EP Review: A Wanted Awakening – Rebirth
Artist: A Wanted Awakening (US)
Album: Rebirth (EP, 2011)
Genre: Progressive Melodic Death / ‘Core
A Wanted Awakening is a five-headed Florida-born Massachusetts-based band that formed in 2002, originally as Atlas Dying. It seems to me that they’ve been battling about for the past nine years in the local scenes. There have been the typical line-up changes, but also a couple of relocations of the full band (or the left-overs after the departure of half the group). They don’t seem to be giving up though and are looking to make it bigger. In fact, they’ve got their sights set really high, as they want to “push Metal back to the forefront of the music industry”.
Highly ambitious, and probably a step too far. After all, do we really want Metal to become the standard in music and have every little shitfuck talk about it like he knows it? It’s bad enough as it is with people like me writing about it like it matters, don’t you think?
Anyfuck, bassist Jason York sent me a message the other day. His Progressive-Metal-and-Metalcore-fusing band A Wanted Awakening released a brand new EP just two weeks ago and they want The Baboon’s opinion on the bugger. Hell yeah, we’ll comply!
That the share of setbacks and group changes the band has known haven’t put them off and in fact have made them more determined than ever is quite clear from this latest EP’s title: Rebirth. That implies fresh start. Still smelly and bloody and also slightly squeezed and deformed due to “the big push”, but showing promise.
With their reformed line-up, the band have now got in house: Rick Hardy (vocals and the only remaining founding member), John Tree (guitars and vocals), Derek St. Martin (guitars), Jason York (bass, I already said that, but also vocals) and Evan Carney (drums). That’s right, that’s three dudes that have their vocal chords at the music’s disposal and it shows. Not one vocal-dude and a couple of “wooooohoooo-waaaahaaargh-singing” background singers, but an intense interplay of lyrics and vocal flavors.
There are deep growls, agonizing screams a la Black Metal, tormented cleans, open cleans (of three distinct colors) and a bunch of other variations. And it all goes in a big fuckin’ blender before it’s aired. I like the concept and the high measure of implementation, no half work here, despite that at times it still sounds a bit too chaotic and uncontrolled.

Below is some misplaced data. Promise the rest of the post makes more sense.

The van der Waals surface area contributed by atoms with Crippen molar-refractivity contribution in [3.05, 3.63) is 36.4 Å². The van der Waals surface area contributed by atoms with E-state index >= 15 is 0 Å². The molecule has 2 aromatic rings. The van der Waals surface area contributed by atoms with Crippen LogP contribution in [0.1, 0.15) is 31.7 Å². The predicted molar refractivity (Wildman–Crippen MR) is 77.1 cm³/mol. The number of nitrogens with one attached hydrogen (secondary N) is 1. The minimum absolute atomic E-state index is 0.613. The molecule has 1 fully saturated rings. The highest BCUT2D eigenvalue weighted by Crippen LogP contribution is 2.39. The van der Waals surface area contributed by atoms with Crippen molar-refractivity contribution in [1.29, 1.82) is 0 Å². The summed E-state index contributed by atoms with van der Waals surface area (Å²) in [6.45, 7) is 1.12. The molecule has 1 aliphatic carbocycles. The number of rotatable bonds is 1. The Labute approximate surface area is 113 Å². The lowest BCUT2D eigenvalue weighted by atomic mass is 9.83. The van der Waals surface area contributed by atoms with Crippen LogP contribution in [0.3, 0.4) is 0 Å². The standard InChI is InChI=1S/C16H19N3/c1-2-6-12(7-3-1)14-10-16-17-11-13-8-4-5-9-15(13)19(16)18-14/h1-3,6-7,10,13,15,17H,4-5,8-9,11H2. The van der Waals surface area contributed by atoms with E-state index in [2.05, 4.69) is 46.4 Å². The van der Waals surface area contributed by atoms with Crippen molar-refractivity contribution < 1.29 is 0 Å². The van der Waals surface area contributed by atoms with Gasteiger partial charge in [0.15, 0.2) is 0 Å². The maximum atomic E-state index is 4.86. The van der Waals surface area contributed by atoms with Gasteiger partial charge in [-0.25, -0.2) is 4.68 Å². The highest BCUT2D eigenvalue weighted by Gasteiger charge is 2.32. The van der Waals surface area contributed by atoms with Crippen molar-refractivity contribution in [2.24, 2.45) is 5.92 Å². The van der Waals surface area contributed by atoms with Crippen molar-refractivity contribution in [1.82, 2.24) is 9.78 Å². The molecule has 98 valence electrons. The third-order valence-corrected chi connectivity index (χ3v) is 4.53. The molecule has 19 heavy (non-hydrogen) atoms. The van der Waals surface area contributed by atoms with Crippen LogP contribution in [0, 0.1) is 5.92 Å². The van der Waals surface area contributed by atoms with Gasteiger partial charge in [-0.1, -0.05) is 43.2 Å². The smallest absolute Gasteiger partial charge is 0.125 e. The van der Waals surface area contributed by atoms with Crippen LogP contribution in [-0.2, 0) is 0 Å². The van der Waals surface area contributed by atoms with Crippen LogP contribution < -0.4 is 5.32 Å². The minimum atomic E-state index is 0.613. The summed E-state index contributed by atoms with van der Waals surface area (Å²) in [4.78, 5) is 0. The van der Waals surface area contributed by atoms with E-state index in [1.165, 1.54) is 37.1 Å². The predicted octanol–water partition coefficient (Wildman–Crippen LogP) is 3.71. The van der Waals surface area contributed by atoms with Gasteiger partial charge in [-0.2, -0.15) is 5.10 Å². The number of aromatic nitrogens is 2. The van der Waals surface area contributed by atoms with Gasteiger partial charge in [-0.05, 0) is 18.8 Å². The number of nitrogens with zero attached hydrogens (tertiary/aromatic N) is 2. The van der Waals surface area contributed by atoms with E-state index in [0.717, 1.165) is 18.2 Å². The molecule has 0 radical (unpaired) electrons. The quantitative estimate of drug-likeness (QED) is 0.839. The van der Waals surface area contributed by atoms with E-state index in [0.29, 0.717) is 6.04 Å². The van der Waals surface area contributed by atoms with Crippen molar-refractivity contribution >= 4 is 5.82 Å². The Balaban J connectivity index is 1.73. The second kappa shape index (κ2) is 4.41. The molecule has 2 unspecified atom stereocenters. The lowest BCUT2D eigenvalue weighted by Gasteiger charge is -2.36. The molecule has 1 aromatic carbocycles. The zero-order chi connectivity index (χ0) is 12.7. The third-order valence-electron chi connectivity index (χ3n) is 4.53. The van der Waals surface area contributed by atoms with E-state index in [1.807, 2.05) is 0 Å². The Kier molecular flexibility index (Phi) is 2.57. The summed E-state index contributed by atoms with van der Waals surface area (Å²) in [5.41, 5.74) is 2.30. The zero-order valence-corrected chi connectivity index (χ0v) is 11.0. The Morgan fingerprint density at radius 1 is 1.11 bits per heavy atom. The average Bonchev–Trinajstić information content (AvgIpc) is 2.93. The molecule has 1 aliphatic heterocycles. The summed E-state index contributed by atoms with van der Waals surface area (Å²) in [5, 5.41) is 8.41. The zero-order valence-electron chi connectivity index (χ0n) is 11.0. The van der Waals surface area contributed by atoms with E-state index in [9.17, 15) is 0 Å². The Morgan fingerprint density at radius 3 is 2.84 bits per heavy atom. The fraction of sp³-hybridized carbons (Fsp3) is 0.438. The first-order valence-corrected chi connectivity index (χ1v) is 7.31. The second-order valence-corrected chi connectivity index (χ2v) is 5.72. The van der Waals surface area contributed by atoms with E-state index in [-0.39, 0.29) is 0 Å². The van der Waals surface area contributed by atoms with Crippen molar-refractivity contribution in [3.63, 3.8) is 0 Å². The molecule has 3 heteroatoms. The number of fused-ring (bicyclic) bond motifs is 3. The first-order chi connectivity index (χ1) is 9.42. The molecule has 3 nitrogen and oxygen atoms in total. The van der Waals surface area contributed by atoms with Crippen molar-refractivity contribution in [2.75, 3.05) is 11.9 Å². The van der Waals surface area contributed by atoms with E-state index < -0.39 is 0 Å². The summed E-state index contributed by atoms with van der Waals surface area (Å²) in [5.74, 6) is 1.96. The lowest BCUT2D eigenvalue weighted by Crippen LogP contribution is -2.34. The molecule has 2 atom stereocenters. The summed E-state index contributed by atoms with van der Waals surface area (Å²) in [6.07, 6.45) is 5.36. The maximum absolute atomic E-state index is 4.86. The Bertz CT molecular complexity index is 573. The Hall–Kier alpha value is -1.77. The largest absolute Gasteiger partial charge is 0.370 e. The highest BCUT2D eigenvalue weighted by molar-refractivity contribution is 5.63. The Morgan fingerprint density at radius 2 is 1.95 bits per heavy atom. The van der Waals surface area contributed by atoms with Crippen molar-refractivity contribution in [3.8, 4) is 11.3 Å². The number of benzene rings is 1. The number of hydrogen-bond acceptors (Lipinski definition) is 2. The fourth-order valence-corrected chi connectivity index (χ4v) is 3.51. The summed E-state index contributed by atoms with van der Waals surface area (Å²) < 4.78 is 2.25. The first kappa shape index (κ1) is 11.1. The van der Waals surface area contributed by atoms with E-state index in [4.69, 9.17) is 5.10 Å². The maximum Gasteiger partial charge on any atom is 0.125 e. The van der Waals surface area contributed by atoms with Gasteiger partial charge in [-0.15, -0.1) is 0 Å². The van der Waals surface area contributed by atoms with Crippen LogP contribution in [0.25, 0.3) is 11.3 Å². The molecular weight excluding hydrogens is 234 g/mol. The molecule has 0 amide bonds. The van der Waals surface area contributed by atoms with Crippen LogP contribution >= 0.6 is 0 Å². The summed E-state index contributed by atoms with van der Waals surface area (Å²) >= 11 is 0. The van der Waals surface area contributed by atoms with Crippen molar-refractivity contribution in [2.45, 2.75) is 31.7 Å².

What’s more though, is that not all of the three clean voices are equally adept at staying in key. In fact, there’s at least one of the guys that’s pretty fuckin’ far out of tune and the result ain’t pretty ([Editor's Note: read the Editor's Note about this down below!]). It’s worst in a segment of a song called The Massacre to Come, when a bunch of clean vocals are layered on top of each other with calm guitar work. The result is wrenching, all in the bad way. Despite that the occurrence of this is limited (luckily), it’s still quite a big fuckin’ flaw and one that must definitely be fixed if the band is ever to achieve its ambitious goals.
On the other hand, musically this stuff definitely has its interesting moments. Rationally, the bulk of the techniques employed by the band is pretty standard for Metalcore / Deathcore. However, it doesn’t feel like plain ol’ ‘core, but has subtle elements of Progressive Death stirred through. It’s not present in all of their songs, but it’s definitely there. The one that shows it the most in my opinion is their track called Spiders, which consequently is also the best (by far in fact) song on the disc. We’ve got it lined up for you below. What’s more about this one is that it’s a song where those off vocals aren’t heard.
Another kick-ass song is the one called The Perseus Veil, with grooving rockin’ parts, plain violent parts and calm melodic melodies alternating. The mix of vocals is particularly cool on this song, with the summit of vocal coolness being the barking growls in the long fuckin’ bridge section. Once again minimal occurrence of off-vocals. Because of those barking vox I couldn’t help but to add it to the article as well.
So, you could consider AWA a bunch of local heroes, but it’s also clear from the ambition they express that they’re looking hard to climb higher. They’ve got a couple of things in store that could really get them there, but first there’s the issue with the vocals that needs to be solved. Though the occurrence is limited, it’s a serious fault and it nullifies the otherwise very proper musical originality. Where I would have lovingly scored this EP a snazzy 8 otherwise, I can’t but slap a minor 6 on it now.
[Editor's Note: It's August now and I recently got a message from Jason York again. Turns out this review was input for the band to redo their mixing and mastering and he wants to know how we feel about it now. Read all about our new opinion here. The result is that we now don't value this a 6 on 10 anymore, and not even an 8 on 10 either. Instead, we've slapped a big smelly 9 on it. Really, it turned out amazing!
Oh, and by the way, those vids above have been updated at the band's request. They are now the new versions of the songs and won't contain any off note whatsoever! ]
Buy this when:
- you want to, as you can also download it for free here
- you don’t mind a couple of segments with vocals that are way off
- you’re curious for the otherwise very original and cool blend of vocal variations